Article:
172.17.0.102 gpfs02 gpfs02.example.com

3) Exchange root ssh key between nodes

GPFS requires that each gpfs cluster nodes can execute ssh commands on all other nodes using root user in order to allow remote administration of other nodes. In order to allow it you have to exchange ssh root keys between each cluster node.

[root@gpfs01 ~]# ssh-copy-id root@gpfs01
[root@gpfs01 ~]# ssh-copy-id root@gpfs02
[root@gpfs02 ~]# ssh-copy-id root@gpfs01
[root@gpfs02 ~]# ssh-copy-id root@gpfs02

4) Test ssh password-less connection

Verify the previous step executing a ssh connection between each couple of nodes.

[root@gpfs01 ~]# ssh gpfs01 date
Sat Apr 18 10:52:08 CEST 2015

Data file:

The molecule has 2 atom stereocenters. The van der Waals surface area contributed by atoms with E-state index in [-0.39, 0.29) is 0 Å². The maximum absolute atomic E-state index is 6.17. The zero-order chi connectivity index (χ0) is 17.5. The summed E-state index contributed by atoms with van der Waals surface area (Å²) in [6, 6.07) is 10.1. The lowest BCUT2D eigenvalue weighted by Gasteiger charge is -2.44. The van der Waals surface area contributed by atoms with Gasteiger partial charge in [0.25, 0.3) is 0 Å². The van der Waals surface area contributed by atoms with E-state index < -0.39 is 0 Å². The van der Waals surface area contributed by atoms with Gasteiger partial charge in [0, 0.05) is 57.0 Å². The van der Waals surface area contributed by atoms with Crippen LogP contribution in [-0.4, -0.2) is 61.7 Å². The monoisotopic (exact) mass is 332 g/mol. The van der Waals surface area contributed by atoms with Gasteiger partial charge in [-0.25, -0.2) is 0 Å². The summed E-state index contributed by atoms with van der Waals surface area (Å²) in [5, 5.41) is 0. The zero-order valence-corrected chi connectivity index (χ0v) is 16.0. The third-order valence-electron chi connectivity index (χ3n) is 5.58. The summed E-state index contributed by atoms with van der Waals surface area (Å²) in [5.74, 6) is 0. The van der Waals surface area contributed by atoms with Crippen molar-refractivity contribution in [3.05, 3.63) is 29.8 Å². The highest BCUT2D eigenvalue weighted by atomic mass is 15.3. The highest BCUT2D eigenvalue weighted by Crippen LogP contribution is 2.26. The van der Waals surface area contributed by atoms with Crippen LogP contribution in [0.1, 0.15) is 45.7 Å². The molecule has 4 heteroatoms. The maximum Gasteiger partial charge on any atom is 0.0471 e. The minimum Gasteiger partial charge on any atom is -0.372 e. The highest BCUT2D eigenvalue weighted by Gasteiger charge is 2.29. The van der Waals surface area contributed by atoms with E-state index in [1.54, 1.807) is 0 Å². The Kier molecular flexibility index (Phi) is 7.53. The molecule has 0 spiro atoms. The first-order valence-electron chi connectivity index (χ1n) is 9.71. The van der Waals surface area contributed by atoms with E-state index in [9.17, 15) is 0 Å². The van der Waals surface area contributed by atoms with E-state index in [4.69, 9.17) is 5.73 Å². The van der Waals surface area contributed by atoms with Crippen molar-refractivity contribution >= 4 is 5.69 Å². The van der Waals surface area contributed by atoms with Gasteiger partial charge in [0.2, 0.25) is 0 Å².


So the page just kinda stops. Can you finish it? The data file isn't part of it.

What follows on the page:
[root@gpfs01 ~]# ssh gpfs02 date
Sat Apr 18 10:52:09 CEST 2015

[root@gpfs02 ~]# ssh gpfs01 date
Mon Apr 13 21:44:52 CEST 2015

[root@gpfs02 ~]# ssh gpfs02 date
Mon Apr 13 21:44:53 CEST 2015

5) Compile GPFS portability layer rpm

The GPFS portability layer is a loadable kernel module that allows the GPFS daemon to interact with the operating system.

IBM provides the source code of this module. It must be compiled for the kernel version used by your servers. This step can be executed on a single node then the rpm containing the kernel module can be distributed and installed over all the other gpfs nodes. In this example this module will be compiled on server gpfs01.

In order to avoid the error “Cannot determine the distribution type. /etc/redhat-release is present, but the release name is not recognized. Specify the distribution type explicitly.” during module compiling replace content of /etc/redhat-release with the string “Red Hat Enterprise Linux Server release 6.6 (Santiago)”.